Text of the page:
This is a box of many fragments of shawabtys belonging to an unidentified queen. When complete, the female figure wears a bag wig which is indicated by an incised line on the back. There is no uraeus. The shawabty is uninscribed. The mummiform figure does not have a back pillar, but there is a...
This is a box of many fragments of shawabtys belonging to an unidentified queen. When complete, the female figure wears a bag wig which is indicated by an incised line on the back. There is no uraeus. The shawabty is uninscribed. The mummiform figure does not have a back pillar, but there is a small base. The arms are crossed right over left, a hoe is held in the right hand resting on the left shoulder and the left hand holds a cord to a small bag slung over the right shoulder. The bag is indicated by a simple 'u' shaped incised line. The figure is half moulded and the back is smoothed. The box contains 2 head and shoulder fragments (one in two pieces), 5 leg fragments, 17 leg and base fragments (3 in two pieces), 7 torso fragments (4 in two pieces), 34 base fragments, and 39 small miscellaneous fragments. The ancient Nubians included shawabtys in their tombs only in the Napatan Period, about 750–270 B.C. These funerary figurines are based on Egyptian shawabtys, but differ from them in many features of their iconography. For instance, the known Nubian examples are only from royal tombs. Also, they have unique texts, implements, poses and are known to have the largest number of shawabtys included in one tomb. Their function, it is assumed, was the same as that of the Egyptian shawabty, namely to magically animate in the Afterlife in order to act as a proxy for the deceased when called upon to tend to field labor or other tasks. This expressed purpose was sometimes written on the shawabty itself in the form of a "Shawabty Spell," of which versions of various lengths are known. Shorter shawabty inscriptions could also just identify the deceased by name and, when applicable, title(s). However, many shawabtys carry no text at all. The ideal number of such figurines to include in a tomb or burial seems to have varied during different time periods.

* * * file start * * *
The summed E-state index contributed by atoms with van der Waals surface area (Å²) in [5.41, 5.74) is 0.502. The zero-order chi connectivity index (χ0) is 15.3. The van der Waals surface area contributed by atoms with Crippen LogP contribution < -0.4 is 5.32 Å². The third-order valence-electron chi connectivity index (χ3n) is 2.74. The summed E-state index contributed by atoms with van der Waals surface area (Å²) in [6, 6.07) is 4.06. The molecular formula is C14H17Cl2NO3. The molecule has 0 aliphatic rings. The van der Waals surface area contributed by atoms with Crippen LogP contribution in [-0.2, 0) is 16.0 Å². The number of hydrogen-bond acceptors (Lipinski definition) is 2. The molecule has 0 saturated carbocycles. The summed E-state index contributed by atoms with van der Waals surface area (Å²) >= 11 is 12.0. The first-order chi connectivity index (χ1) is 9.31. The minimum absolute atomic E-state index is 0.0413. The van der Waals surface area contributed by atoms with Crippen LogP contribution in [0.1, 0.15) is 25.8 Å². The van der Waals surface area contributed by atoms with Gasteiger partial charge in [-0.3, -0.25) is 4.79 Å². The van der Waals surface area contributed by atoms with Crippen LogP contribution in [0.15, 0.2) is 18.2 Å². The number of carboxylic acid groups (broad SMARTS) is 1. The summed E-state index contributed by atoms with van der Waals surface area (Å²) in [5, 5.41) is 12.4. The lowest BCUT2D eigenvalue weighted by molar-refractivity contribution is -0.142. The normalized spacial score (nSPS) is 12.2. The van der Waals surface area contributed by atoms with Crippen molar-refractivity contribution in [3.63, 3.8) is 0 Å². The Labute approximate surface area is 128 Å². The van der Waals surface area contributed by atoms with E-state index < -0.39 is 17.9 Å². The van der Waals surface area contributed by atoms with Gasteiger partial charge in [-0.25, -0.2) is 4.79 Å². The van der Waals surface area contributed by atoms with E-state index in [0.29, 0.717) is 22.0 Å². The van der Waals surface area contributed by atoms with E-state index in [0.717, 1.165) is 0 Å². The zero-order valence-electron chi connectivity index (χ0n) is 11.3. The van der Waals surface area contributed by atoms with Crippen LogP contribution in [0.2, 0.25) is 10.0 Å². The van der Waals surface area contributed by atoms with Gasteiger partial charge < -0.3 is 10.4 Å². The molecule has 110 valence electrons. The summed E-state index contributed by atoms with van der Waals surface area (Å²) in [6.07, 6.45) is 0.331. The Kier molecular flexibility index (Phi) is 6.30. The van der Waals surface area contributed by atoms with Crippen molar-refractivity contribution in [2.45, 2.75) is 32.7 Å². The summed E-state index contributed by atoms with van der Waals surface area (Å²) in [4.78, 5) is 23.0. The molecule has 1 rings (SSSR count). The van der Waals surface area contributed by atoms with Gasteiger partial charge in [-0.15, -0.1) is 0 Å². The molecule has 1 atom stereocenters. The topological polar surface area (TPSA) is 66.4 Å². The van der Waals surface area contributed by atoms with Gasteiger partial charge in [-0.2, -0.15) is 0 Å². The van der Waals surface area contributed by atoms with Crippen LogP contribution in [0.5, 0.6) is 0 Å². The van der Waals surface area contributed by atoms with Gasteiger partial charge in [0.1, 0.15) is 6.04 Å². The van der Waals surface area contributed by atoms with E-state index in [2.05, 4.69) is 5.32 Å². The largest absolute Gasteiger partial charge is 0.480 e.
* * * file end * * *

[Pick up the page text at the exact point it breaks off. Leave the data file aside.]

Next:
From Nubia (Sudan), el-Kurru, Pyramid 61 (tomb of Queen ?) in debris.1919: excavated by the Harvard University–Boston Museum of Fine Arts Expedition; assigned to the MFA in the division of finds by the government of the Sudan.
Harvard University—Boston Museum of Fine Arts Expedition